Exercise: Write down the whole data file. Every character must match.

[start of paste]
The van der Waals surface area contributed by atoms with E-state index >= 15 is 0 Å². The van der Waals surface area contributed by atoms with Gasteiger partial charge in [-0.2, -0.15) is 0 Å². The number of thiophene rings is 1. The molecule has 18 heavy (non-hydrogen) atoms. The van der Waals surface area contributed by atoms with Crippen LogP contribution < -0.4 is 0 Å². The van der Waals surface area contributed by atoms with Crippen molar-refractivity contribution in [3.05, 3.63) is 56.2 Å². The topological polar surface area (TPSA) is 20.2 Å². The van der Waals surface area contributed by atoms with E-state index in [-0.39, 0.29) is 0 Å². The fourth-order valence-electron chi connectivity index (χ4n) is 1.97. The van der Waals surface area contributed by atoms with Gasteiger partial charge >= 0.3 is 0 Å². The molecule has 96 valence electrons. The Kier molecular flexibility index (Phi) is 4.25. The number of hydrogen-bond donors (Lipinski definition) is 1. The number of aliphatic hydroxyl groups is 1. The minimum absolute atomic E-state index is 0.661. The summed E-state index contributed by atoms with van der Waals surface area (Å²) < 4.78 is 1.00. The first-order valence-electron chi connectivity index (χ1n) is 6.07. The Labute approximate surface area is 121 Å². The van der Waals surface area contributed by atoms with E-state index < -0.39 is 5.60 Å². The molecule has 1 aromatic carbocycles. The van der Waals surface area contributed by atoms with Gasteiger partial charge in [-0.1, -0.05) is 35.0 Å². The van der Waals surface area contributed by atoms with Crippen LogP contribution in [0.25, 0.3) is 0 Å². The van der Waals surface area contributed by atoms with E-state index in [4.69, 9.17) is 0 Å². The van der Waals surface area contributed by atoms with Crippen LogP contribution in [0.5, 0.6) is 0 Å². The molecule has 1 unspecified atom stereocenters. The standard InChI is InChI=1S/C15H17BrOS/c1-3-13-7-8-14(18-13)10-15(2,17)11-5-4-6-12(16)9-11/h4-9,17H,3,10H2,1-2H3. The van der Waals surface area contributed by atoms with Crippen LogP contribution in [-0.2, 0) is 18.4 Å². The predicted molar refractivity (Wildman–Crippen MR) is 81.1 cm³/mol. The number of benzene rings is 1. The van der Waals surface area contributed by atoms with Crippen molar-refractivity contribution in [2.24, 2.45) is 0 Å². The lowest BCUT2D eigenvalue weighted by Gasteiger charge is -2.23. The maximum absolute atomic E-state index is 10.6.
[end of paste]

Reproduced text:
The van der Waals surface area contributed by atoms with E-state index >= 15 is 0 Å². The van der Waals surface area contributed by atoms with Gasteiger partial charge in [-0.2, -0.15) is 0 Å². The number of thiophene rings is 1. The molecule has 18 heavy (non-hydrogen) atoms. The van der Waals surface area contributed by atoms with Crippen LogP contribution < -0.4 is 0 Å². The van der Waals surface area contributed by atoms with Crippen molar-refractivity contribution in [3.05, 3.63) is 56.2 Å². The topological polar surface area (TPSA) is 20.2 Å². The van der Waals surface area contributed by atoms with E-state index in [-0.39, 0.29) is 0 Å². The fourth-order valence-electron chi connectivity index (χ4n) is 1.97. The van der Waals surface area contributed by atoms with Gasteiger partial charge >= 0.3 is 0 Å². The molecule has 96 valence electrons. The Kier molecular flexibility index (Phi) is 4.25. The number of hydrogen-bond donors (Lipinski definition) is 1. The number of aliphatic hydroxyl groups is 1. The minimum absolute atomic E-state index is 0.661. The summed E-state index contributed by atoms with van der Waals surface area (Å²) < 4.78 is 1.00. The first-order valence-electron chi connectivity index (χ1n) is 6.07. The Labute approximate surface area is 121 Å². The van der Waals surface area contributed by atoms with E-state index < -0.39 is 5.60 Å². The molecule has 1 aromatic carbocycles. The van der Waals surface area contributed by atoms with Gasteiger partial charge in [-0.1, -0.05) is 35.0 Å². The van der Waals surface area contributed by atoms with Crippen LogP contribution in [0.25, 0.3) is 0 Å². The van der Waals surface area contributed by atoms with E-state index in [4.69, 9.17) is 0 Å². The van der Waals surface area contributed by atoms with Crippen LogP contribution in [0.5, 0.6) is 0 Å². The molecule has 1 unspecified atom stereocenters. The standard InChI is InChI=1S/C15H17BrOS/c1-3-13-7-8-14(18-13)10-15(2,17)11-5-4-6-12(16)9-11/h4-9,17H,3,10H2,1-2H3. The van der Waals surface area contributed by atoms with Crippen LogP contribution in [-0.2, 0) is 18.4 Å². The predicted molar refractivity (Wildman–Crippen MR) is 81.1 cm³/mol. The number of benzene rings is 1. The van der Waals surface area contributed by atoms with Crippen molar-refractivity contribution in [2.24, 2.45) is 0 Å². The lowest BCUT2D eigenvalue weighted by Gasteiger charge is -2.23. The maximum absolute atomic E-state index is 10.6.